the county assessor enters upon his du
ties lie generally consults the county
court as to the pro rata of valuation,
in said county. In our last year's consul
tation it was agreed to assess the prop
erty in Wasco county two-thirds on Hb
full valuation, allowing one-third on
depreciation of value, failure of crops,
etc., but the valuation of property should
be the same or as near so as possible,
according to the location, etc., all over
The assessor divided the county into
different assessing districts,in this county
we have seven assessing districts, as fol
lows :The Dalles.Hood River, Mosier.Du
fur,Wamic,King8ley and Antelope. From
each district one deputy assessor is ap
pointed by the assessor, subject to the
approval of the county court. In The
Dalles district the assessor himself asses
ses the property ;for Hood River district,
M. 11. Nickelsen was appointed, being
favorably recommended by several citi
zens of Hood River, among them C. L.
Gilbert and County Commissioner N. C.
Evans. Each deputy gets verbal and
written instructions alike to the effect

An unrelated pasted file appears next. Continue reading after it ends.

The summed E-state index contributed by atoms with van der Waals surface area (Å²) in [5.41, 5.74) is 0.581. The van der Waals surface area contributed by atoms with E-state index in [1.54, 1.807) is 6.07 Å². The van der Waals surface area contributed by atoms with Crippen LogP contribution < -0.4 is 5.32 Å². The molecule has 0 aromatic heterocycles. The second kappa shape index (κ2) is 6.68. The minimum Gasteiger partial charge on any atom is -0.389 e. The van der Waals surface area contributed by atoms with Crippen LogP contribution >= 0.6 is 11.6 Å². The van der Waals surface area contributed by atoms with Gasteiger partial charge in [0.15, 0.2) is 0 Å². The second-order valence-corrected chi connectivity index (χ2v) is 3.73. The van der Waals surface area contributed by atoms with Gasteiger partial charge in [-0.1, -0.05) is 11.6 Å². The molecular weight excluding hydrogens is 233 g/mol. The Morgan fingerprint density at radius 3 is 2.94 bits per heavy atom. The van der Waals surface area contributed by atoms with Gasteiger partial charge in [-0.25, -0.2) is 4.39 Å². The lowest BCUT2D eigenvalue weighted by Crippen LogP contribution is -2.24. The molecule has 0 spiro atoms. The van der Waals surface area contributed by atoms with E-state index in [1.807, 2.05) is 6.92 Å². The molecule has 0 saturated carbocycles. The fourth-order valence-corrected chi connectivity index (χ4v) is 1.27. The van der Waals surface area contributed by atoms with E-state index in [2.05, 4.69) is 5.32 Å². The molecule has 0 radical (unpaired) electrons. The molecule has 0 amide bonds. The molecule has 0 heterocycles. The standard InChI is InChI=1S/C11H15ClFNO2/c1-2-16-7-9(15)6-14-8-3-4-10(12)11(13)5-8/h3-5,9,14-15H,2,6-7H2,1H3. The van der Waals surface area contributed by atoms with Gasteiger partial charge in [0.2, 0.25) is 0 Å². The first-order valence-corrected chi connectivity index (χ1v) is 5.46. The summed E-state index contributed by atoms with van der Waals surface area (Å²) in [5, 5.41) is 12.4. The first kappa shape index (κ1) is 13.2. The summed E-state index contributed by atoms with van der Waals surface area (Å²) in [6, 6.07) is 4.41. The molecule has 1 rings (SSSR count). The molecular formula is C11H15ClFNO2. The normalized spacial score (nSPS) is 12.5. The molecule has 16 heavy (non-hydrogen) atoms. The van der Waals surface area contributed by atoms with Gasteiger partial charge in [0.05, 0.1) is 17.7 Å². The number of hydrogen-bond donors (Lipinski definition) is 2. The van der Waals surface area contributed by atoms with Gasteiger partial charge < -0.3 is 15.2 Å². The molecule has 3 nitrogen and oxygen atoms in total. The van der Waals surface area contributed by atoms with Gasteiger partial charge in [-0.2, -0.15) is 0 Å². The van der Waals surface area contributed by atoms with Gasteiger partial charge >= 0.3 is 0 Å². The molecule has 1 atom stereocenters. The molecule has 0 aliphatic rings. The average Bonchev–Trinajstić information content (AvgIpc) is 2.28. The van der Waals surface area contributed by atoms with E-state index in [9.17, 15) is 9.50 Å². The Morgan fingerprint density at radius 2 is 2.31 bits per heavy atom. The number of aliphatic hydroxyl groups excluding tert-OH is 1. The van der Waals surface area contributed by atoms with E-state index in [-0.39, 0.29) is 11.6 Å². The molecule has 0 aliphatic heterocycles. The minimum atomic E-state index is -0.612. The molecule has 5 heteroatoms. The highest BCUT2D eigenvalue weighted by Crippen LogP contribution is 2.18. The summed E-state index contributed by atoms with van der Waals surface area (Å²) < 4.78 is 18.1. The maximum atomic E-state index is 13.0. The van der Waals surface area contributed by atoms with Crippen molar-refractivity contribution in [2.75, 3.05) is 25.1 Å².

that each kind of property in this coun
ty may bear its just share of the burden
of taxation. The assessor went to Hood
River and in company with Deputy
Assessor M. II. Nickelsen viewed the
different parts of Hood River valley and
the town of tiood Juver, in regard to as
sessing, to conform with values of other
property in Wasco county.
In due time, later in the season, the
assessment lips were brought to this
office from the different assessing dis
tricts. In comparing values it was found
that property in Hood River valley dis
trict was greatly undervalued in almost
every Instance, as the county records
of transfers of property verified. To
call on Mr. Nickelsen to correct the
whole assessment in his district was out
of the question, as only a few days re
mained to enter the contents of assess
ment slips in the tax roll records accord
ing to law ina specified time. After due
consideration and to do justice to the
other taxpayers of Wasco county, I sent
another deputy to Hood River to take
cognizance and re-assess the most note
worthy cases of undervaluation and re
port to this office. This was done and
resulted in the present situation
and just complaint. Mr. Nickelsen,